Does unilateral laparoscopic diathermy adjusted to ovarian volume increase the chances of ovulation in women with polycystic ovary syndrome?

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Abstract

STUDY QUESTION

Does unilateral volume-adjusted laparoscopic diathermy increase the chances of ovulation in women with polycystic ovary syndrome (PCOS)?

SUMMARY ANSWER

Although unilateral laparoscopic ovarian drilling (ULOD) using adjusted thermal doses was more efficient than bilateral laparoscopic ovarian drilling (BLOD) using fixed doses, the chances of ovulation were improved in patients irrespective of the technique used.

WHAT IS KNOWN ALREADY

The adjustment of the thermal dose to ovarian volume in BLOD increases ovulation and pregnancy rates compared with fixed-dose treatment, but BLOD causes the formation of adhesions, particularly on the left ovary, and increases the risk of damage to ovarian tissue. In contrast, ULOD with a fixed thermal dose minimizes the risk of ovarian tissue damage, and can increase the activity in both right and left ovaries, although this varies in humans and in other species.

STUDY DESIGN, SIZE, DURATION

This prospective, longitudinal, study, between September 2009 and January 2013, included 96 infertile women with PCOS who were unresponsive to clomiphene citrate treatment and had underwent either ULOD or BLOD. After surgery, the groups were followed up for 6 months to assess ovulatory response.

PARTICIPANTS/MATERIALS, SETTING, METHODS

Patients were assigned to two groups; one group underwent laparoscopic ovarian drilling of the right ovary alone, while both ovaries were treated in the second group. The ULOD group (n = 49) received thermal doses adjusted to the volume of the right ovary (60 J/cm3). The BLOD group (n = 47) received fixed doses of 600 J per ovary, regardless of its volume. The two treatment groups were matched by the number of participants, age and baseline parameters.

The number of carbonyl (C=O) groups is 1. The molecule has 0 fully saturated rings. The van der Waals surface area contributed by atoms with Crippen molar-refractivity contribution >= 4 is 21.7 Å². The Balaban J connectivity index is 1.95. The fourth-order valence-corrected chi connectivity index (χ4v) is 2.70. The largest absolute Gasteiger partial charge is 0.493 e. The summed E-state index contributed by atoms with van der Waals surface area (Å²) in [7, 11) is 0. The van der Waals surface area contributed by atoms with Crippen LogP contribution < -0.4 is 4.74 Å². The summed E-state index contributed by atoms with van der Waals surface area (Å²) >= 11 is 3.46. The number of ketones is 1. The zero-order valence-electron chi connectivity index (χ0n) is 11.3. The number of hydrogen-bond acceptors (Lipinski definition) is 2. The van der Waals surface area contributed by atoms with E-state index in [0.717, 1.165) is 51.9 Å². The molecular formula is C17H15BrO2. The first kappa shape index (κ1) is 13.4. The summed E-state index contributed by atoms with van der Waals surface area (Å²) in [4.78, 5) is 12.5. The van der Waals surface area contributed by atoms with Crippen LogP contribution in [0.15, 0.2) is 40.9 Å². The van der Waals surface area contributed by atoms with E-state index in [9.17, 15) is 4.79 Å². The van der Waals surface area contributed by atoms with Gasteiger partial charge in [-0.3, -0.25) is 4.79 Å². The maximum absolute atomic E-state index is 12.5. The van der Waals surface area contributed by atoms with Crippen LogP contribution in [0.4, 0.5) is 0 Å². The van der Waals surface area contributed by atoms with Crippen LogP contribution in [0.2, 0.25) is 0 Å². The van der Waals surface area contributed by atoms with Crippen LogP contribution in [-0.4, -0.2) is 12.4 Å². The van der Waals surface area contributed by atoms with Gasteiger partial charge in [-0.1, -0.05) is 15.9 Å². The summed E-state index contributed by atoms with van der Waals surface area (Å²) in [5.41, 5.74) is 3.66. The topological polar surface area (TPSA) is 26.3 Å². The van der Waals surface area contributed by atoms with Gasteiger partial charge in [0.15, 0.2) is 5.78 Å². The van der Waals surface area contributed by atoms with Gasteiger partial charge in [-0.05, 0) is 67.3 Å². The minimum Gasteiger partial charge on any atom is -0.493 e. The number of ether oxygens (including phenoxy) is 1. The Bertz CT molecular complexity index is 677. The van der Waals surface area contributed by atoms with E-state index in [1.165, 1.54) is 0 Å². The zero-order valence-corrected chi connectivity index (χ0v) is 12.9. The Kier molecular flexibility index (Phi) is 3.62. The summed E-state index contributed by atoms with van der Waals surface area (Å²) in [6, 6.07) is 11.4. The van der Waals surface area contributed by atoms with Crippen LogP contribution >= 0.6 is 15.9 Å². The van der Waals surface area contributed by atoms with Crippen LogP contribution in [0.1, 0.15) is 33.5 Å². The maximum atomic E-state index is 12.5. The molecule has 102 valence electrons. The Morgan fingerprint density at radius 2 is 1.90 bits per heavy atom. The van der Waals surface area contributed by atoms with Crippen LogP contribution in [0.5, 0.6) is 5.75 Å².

MAIN RESULTS AND THE ROLE OF CHANCE

The ovulation rate during the first menstrual cycle after LOD was significantly higher in the ULOD group than in the BLOD group [73 versus 49%; absolute risk reduction (ARR), −0.25; 95% confidence interval (CI), −0.44 to −0.03; P = 0.014]. Treatment with ULOD on the right ovary significantly increased the chances of ovulation in patients with a larger right ovary compared with those who had a smaller right ovary (100 versus 36%; ARR, −0.64; 95% CI, −0.84 to −0.37; P = 0.004). Interestingly, the chances of ovulation were also significantly higher in patients in the BLOD group who had a larger right ovary compared with those who had a smaller right ovary (88 versus 33%; ARR, −0.55; 95% CI, −0.73 to −0.28; P = 0.002). The pregnancy rate was also significantly higher in patients with a larger right ovary compared with those with a smaller right ovary, regardless of the treatment group.

LIMITATIONS, REASONS FOR CAUTION

The 6-month follow-up was too short to demonstrate any long-term differences in the ovulation rates. Future research should therefore extend the follow-up beyond 6 months. Another limitation is that ULOD was used to treat only the right ovary. Future studies should investigate whether ULOD treatment of the larger ovary, whether left or right, would significantly increase the ovulation rate.

WIDER IMPLICATIONS OF THE FINDINGS

This study represents an advance in the determination of the optimal laparoscopic treatment for women with PCOS, as it was shown that improved results can be achieved using less thermal energy in volume-adjusted ULOD.

STUDY FUNDING/COMPETING INTEREST(S)

The study was not funded. The authors declare no conflicting interests.

TRIAL REGISTRATION NUMBER

NCT01833949 (ClinicalTrials.gov.).

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